Friday, October 18, 2013

I said Bunker you fool! Bunker, not Breeds!

The revolution was off to a shaky start. The fate of a nation walked on legs as stable as a newborn horse and the slightest mis-step would send thousands back into subjugation beneath the British Crown. The British had been defeated at Lexington, though the victory meant little considering the British still occupied the whole of Boston Harbor and Proper. The Rebels needed a sound victory if they were going to establish their cause as a right and just one. They would get their first chance on a small peninsula overlooking Boston Harbor, a place called Breeds Hill.
Bunker and Breed's Hill

 The peninsula served little importance from a tactical standpoint but for the fact that the two hills, Breed's and Bunker, overlooked Charleston and the rest of Boston Harbor. Rebel artillery could easilly be placed on those hills and pose a great threat to the British ships who held Boston in an economic choke-hold. It was for this reason and out of hope for redemption that Gage chose to engage the Rebel forces there. On the 16th of June, elements of rebel militia under numerous commanders began marching into the peninsula, a gutsy move as a landing force would easilly trap them on the thin neck of land were they to land in the flanks.

the Redoubt at Breed's Hill
Original orders were to have the men set up defensive positions on Bunker hill, the hill closest to the narrow neck of land that would allow the rebels to withdraw should the British attempt to flank and block them in the peninsula. To say that there were miscommunications would be a generous understatement. New York officers sent orders to New Hampshire troops and Connecticut militia received orders from officers from Massachusetts. In the end, the men ended up at the smaller of the hills and began their preparations. Their numbers stated at nearly 3,000 men from varying places. They dug all night, throwing up earth to make a rampart (redoubt) with a wooden breastwork to protect from any advancing enemy.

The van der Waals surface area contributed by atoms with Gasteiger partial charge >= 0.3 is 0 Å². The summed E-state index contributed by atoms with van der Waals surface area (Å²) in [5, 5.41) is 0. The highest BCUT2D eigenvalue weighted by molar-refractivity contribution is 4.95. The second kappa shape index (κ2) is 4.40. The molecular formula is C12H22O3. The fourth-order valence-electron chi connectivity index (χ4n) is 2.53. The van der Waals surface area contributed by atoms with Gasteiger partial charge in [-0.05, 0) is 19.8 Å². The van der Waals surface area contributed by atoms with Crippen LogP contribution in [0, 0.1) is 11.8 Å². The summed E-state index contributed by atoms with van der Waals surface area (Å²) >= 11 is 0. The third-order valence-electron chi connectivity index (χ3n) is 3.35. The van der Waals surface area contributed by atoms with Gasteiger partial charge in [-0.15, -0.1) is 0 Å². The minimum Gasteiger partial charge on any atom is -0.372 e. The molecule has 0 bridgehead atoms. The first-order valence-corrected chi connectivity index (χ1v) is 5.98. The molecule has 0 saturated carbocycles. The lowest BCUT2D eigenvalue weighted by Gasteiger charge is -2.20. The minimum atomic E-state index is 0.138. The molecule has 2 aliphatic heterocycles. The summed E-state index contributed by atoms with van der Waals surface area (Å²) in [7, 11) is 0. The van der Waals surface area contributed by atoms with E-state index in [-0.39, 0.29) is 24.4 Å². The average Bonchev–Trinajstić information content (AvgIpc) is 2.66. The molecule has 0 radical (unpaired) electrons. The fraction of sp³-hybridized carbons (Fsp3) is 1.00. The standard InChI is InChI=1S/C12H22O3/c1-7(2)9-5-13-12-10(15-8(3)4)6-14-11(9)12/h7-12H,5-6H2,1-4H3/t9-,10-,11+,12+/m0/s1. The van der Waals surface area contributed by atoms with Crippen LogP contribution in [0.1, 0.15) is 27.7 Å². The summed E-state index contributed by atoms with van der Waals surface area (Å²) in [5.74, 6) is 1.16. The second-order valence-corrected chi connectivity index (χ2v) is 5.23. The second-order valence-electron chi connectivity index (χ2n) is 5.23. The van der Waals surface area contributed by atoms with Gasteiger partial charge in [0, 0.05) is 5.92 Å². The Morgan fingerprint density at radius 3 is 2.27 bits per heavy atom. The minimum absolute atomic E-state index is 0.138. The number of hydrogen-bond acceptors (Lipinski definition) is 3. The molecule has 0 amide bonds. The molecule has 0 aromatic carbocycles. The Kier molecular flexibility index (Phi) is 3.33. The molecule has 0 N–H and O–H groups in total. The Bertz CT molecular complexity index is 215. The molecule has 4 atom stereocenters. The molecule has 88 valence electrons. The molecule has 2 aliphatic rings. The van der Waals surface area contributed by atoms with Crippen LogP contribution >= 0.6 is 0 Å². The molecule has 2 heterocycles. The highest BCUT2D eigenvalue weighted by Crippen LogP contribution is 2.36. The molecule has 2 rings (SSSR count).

HMS Somerset

Long into the night the men toiled with little sleep, less food and even less water. They were exhausted, but they had done it. The sight to which the British awoke on the morning of the 17th alarmed the British high command. Over night the rebels had thrown up what appeared to be an insurmountable fortification. The first order of the day was "FIRE!"

Asa Pollard Memorial, Billerica MA
The command, bellowed from the lungs of the surely gunnery mates aboard the HMS Somerset set match to fuse and the cannons belched their brimstone, fire and damnation upon the unsuspecting rebels. The first round did little in the way of actual physical damage, but the headless form of Asa Pollard served as a gory foreshadowing of what the rebels were about to face. The man was quickly interred and the rebels went on with their preparations. Men began to desert to behind the lines; fatigue, thirst and fear driving them far from the almost certain clash to come.

The next six hours would be the most tense of those men's lives as the British formed on the opposite shore and began their ferry trip to their staging grounds near the base of Breed's hill.

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